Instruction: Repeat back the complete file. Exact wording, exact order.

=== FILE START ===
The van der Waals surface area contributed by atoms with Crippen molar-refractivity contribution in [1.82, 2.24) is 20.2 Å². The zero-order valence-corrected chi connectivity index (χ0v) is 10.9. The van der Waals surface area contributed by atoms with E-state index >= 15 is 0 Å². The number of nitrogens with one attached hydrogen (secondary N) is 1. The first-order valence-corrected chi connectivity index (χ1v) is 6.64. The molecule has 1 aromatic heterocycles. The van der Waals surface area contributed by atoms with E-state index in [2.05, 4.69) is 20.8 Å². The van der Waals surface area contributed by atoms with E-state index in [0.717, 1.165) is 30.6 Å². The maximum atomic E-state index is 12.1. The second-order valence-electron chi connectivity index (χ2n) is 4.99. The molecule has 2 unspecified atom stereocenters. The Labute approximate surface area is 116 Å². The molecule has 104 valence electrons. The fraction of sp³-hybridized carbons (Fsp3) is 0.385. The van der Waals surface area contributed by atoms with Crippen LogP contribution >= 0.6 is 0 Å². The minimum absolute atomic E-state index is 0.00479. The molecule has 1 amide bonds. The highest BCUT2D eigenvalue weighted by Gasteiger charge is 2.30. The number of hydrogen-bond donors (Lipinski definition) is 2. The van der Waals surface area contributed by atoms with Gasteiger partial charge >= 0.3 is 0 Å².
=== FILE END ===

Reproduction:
The van der Waals surface area contributed by atoms with Crippen molar-refractivity contribution in [1.82, 2.24) is 20.2 Å². The zero-order valence-corrected chi connectivity index (χ0v) is 10.9. The van der Waals surface area contributed by atoms with E-state index >= 15 is 0 Å². The number of nitrogens with one attached hydrogen (secondary N) is 1. The first-order valence-corrected chi connectivity index (χ1v) is 6.64. The molecule has 1 aromatic heterocycles. The van der Waals surface area contributed by atoms with E-state index in [2.05, 4.69) is 20.8 Å². The van der Waals surface area contributed by atoms with E-state index in [0.717, 1.165) is 30.6 Å². The maximum atomic E-state index is 12.1. The second-order valence-electron chi connectivity index (χ2n) is 4.99. The molecule has 2 unspecified atom stereocenters. The Labute approximate surface area is 116 Å². The molecule has 104 valence electrons. The fraction of sp³-hybridized carbons (Fsp3) is 0.385. The van der Waals surface area contributed by atoms with Crippen LogP contribution >= 0.6 is 0 Å². The minimum absolute atomic E-state index is 0.00479. The molecule has 1 amide bonds. The highest BCUT2D eigenvalue weighted by Gasteiger charge is 2.30. The number of hydrogen-bond donors (Lipinski definition) is 2. The van der Waals surface area contributed by atoms with Gasteiger partial charge >= 0.3 is 0 Å².